/From a special correspondent in Slovakia/
“When you raise your child from a young age, it means everything to you. He’s well-behaved, he’s studying… and now someone’s going to say he’s a vermin? Just because he feels gender dissonance?” Peter Zaklai asks eloquently but angrily. Together with his wife Renata, they have two sons, one of whom is a twenty-three-year-old trans man.
Zaklai refers to the recent words of the chairman of the Slovak Christian Democratic Movement (KDH), Milan Majerský, who called LGBT+ people, i.e. lesbians, gays, bisexuals, trans people and other queer people, as “pliaga”, which is a Slovak term that includes vermin, threat, calamity, pestilence or even destruction.
Majerský, whose once-governing party is now hovering around the five percent threshold for entering parliament, then specified that he does not consider LGBT+ people to be “plagiarism”, but their registered partnerships or marriages.
It’s not just about LGBT+ people
The words of the Christian Democratic politician touched the Zaklai couple deeply. The same goes for Zlatica Maarová, who three years ago founded the Association of Parents and Friends of LGBT+ People in Slovakia.
“Such statements do not only affect LGBT+ people. Behind them are also families, siblings. Around every single LGBT+ person there are 10 other people who also perceive it,” he says under the Bratislava statue of Milan Rastislav Štefánik, where we also met the Zaklais.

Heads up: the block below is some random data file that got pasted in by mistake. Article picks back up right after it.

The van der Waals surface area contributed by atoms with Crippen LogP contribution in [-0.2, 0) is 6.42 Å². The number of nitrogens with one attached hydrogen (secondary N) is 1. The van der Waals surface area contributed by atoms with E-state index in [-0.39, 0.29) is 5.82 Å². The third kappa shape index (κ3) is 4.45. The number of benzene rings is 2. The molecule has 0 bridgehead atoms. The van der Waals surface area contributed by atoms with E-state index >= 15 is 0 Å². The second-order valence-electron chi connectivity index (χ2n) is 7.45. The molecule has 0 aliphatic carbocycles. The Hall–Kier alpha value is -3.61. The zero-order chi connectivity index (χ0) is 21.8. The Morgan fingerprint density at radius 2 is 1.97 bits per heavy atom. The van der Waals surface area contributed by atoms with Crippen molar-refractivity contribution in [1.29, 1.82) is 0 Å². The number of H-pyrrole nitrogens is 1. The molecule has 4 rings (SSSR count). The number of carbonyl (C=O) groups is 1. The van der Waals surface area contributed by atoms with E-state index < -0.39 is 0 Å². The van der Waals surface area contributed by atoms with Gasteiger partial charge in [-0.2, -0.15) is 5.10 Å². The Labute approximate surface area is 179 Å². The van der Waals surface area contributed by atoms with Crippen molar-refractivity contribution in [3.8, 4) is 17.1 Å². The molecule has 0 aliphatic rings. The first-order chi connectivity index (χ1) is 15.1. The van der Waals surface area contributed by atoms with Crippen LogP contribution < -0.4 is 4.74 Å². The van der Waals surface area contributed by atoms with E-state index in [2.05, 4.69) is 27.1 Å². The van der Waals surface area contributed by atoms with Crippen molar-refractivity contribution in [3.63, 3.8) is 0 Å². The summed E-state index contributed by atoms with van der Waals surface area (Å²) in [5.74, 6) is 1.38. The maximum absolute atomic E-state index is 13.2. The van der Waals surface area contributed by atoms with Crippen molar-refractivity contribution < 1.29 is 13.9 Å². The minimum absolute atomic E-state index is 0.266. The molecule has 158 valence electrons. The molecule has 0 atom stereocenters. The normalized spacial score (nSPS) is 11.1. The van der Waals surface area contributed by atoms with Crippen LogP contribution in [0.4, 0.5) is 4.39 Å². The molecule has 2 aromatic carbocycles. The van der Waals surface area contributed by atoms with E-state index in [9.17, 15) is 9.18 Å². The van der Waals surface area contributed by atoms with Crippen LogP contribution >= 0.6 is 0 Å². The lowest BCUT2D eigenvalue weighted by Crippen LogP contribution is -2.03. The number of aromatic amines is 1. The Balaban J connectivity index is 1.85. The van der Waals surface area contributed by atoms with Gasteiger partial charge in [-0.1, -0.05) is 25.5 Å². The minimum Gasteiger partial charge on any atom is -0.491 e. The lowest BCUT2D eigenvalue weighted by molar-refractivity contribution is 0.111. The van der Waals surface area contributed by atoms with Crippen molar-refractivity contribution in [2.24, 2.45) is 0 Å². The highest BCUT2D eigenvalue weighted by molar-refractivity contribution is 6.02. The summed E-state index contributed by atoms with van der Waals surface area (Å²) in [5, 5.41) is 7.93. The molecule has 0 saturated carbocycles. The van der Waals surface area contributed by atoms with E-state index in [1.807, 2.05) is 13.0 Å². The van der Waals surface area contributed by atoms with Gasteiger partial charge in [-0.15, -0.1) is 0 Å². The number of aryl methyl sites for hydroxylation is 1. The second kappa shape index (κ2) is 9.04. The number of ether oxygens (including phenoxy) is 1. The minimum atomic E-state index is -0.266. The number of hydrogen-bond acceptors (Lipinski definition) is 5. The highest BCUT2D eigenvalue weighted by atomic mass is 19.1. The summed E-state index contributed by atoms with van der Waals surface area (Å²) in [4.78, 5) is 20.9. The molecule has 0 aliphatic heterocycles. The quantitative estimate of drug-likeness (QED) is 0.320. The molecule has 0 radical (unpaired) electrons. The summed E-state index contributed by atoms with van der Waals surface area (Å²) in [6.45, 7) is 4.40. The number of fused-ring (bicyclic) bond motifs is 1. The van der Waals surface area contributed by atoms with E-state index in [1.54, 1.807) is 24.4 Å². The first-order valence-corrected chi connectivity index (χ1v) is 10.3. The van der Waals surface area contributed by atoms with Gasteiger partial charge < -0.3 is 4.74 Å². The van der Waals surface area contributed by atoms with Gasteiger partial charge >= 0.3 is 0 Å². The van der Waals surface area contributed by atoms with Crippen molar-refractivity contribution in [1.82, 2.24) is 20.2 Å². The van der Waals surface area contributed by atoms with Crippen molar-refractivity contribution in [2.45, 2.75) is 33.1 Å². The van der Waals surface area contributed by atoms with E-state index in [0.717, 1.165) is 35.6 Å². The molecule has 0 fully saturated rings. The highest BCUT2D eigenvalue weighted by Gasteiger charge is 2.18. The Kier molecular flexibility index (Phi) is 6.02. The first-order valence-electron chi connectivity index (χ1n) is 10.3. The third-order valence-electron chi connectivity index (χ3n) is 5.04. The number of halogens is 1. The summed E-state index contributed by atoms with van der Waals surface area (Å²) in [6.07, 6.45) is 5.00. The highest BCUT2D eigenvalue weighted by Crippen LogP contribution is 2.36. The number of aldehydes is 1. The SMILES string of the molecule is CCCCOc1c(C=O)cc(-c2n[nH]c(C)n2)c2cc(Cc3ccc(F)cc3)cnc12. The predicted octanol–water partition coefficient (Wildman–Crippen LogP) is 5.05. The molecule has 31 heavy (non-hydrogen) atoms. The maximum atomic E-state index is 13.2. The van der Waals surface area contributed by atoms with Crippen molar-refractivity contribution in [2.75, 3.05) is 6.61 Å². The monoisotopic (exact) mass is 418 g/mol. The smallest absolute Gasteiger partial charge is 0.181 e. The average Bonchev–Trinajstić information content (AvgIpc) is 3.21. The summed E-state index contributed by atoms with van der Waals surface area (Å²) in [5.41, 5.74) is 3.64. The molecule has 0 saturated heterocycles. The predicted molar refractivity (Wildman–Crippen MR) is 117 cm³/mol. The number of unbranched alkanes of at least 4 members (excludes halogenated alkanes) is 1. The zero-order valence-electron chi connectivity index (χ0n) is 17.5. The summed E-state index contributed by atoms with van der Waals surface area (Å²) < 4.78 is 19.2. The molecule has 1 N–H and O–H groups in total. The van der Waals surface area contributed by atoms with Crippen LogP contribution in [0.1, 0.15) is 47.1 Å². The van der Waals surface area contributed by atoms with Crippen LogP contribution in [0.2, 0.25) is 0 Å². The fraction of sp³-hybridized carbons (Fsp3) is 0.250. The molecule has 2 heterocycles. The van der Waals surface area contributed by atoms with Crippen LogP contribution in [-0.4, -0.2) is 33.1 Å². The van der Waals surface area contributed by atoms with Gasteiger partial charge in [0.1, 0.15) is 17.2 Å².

“We are trying to create the largest possible community of parents in the whole of Slovakia, to connect and connect them, to strengthen their feeling that they are not alone here, that there really are many of us,” explains Maarová.
Mrs. Zlatica founded the association with only two people. “Then there were four of us, then there were about six and a half, and then it started to pack up. Now there are over 230 of us in the group, there are about 150 parents and the rest are family members and also ‘allies’, i.e. allies of LGBT+ people,” he says.
The association also organizes weekend stays twice a year. The Zaklais also attended one, and according to them, it opened their eyes. “It was not easy. I felt like our whole world had come crashing down because our beautiful little girl was suddenly going to turn into a man. I saw it as a product of fantasy and a new era,” recalls Renata Zaklaiová of the time when her son confided in them.
But she started reading and educating herself about the topic. “One finds out that one is not the only one in the world or in Slovakia. When I discovered the association of parents and friends last year, it helped us a lot,” she says. She and her husband then went on one of the weekend getaways and agree that it was the best thing they could have done.